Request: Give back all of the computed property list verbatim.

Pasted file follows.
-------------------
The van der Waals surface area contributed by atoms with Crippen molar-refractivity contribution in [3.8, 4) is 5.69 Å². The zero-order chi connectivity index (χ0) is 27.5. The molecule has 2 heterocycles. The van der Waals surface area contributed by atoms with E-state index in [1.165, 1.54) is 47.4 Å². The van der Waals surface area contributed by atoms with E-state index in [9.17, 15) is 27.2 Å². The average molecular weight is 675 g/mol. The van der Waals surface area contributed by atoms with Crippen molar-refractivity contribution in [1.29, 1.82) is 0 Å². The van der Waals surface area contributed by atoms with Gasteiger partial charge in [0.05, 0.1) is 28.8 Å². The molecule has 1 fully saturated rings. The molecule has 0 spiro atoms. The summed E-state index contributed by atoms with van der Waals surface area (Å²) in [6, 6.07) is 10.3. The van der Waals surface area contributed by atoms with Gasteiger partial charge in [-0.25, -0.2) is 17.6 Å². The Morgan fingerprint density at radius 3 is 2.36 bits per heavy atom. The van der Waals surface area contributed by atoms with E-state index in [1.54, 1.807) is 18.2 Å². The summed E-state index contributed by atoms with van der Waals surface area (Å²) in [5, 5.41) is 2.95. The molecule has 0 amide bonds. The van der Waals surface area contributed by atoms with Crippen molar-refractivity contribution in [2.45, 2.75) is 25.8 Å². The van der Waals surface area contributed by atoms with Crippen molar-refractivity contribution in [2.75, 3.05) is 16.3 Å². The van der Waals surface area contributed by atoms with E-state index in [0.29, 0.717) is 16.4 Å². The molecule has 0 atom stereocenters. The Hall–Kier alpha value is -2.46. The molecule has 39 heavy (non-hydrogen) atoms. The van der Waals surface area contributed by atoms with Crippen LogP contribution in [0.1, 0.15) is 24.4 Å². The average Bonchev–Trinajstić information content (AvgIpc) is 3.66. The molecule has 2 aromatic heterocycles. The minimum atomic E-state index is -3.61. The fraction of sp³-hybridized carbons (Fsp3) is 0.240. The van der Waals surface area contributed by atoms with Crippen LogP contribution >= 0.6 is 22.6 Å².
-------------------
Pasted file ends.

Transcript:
The van der Waals surface area contributed by atoms with Crippen molar-refractivity contribution in [3.8, 4) is 5.69 Å². The zero-order chi connectivity index (χ0) is 27.5. The molecule has 2 heterocycles. The van der Waals surface area contributed by atoms with E-state index in [1.165, 1.54) is 47.4 Å². The van der Waals surface area contributed by atoms with E-state index in [9.17, 15) is 27.2 Å². The average molecular weight is 675 g/mol. The van der Waals surface area contributed by atoms with Crippen molar-refractivity contribution in [1.29, 1.82) is 0 Å². The van der Waals surface area contributed by atoms with Gasteiger partial charge in [0.05, 0.1) is 28.8 Å². The molecule has 1 fully saturated rings. The molecule has 0 spiro atoms. The summed E-state index contributed by atoms with van der Waals surface area (Å²) in [6, 6.07) is 10.3. The van der Waals surface area contributed by atoms with Gasteiger partial charge in [-0.25, -0.2) is 17.6 Å². The Morgan fingerprint density at radius 3 is 2.36 bits per heavy atom. The van der Waals surface area contributed by atoms with E-state index in [1.54, 1.807) is 18.2 Å². The summed E-state index contributed by atoms with van der Waals surface area (Å²) in [5, 5.41) is 2.95. The molecule has 0 amide bonds. The van der Waals surface area contributed by atoms with Crippen molar-refractivity contribution in [2.45, 2.75) is 25.8 Å². The van der Waals surface area contributed by atoms with Crippen molar-refractivity contribution in [2.75, 3.05) is 16.3 Å². The van der Waals surface area contributed by atoms with E-state index in [0.29, 0.717) is 16.4 Å². The molecule has 0 atom stereocenters. The Hall–Kier alpha value is -2.46. The molecule has 39 heavy (non-hydrogen) atoms. The van der Waals surface area contributed by atoms with Crippen LogP contribution in [0.1, 0.15) is 24.4 Å². The average Bonchev–Trinajstić information content (AvgIpc) is 3.66. The molecule has 2 aromatic heterocycles. The minimum atomic E-state index is -3.61. The fraction of sp³-hybridized carbons (Fsp3) is 0.240. The van der Waals surface area contributed by atoms with Crippen LogP contribution >= 0.6 is 22.6 Å².